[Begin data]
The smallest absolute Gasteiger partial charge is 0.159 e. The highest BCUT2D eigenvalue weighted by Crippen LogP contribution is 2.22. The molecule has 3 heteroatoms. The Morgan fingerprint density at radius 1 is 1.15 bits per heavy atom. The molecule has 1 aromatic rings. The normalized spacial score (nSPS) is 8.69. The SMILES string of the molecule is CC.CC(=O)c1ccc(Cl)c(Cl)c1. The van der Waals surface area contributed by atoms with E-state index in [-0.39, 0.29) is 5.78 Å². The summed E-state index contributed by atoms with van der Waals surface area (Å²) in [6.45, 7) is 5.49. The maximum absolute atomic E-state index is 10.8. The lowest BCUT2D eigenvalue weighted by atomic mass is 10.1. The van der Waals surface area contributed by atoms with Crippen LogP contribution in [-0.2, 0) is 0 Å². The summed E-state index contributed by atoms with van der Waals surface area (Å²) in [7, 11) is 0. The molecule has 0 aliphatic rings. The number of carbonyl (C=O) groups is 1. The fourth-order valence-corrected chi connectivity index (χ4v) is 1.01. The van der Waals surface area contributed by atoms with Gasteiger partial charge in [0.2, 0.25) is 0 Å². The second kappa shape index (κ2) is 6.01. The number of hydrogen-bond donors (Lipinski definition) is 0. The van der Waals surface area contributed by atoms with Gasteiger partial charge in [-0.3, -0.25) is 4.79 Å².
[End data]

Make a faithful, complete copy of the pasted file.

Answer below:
The smallest absolute Gasteiger partial charge is 0.159 e. The highest BCUT2D eigenvalue weighted by Crippen LogP contribution is 2.22. The molecule has 3 heteroatoms. The Morgan fingerprint density at radius 1 is 1.15 bits per heavy atom. The molecule has 1 aromatic rings. The normalized spacial score (nSPS) is 8.69. The SMILES string of the molecule is CC.CC(=O)c1ccc(Cl)c(Cl)c1. The van der Waals surface area contributed by atoms with E-state index in [-0.39, 0.29) is 5.78 Å². The summed E-state index contributed by atoms with van der Waals surface area (Å²) in [6.45, 7) is 5.49. The maximum absolute atomic E-state index is 10.8. The lowest BCUT2D eigenvalue weighted by atomic mass is 10.1. The van der Waals surface area contributed by atoms with Crippen LogP contribution in [-0.2, 0) is 0 Å². The summed E-state index contributed by atoms with van der Waals surface area (Å²) in [7, 11) is 0. The molecule has 0 aliphatic rings. The number of carbonyl (C=O) groups is 1. The fourth-order valence-corrected chi connectivity index (χ4v) is 1.01. The van der Waals surface area contributed by atoms with Gasteiger partial charge in [0.2, 0.25) is 0 Å². The second kappa shape index (κ2) is 6.01. The number of hydrogen-bond donors (Lipinski definition) is 0. The van der Waals surface area contributed by atoms with Gasteiger partial charge in [-0.3, -0.25) is 4.79 Å².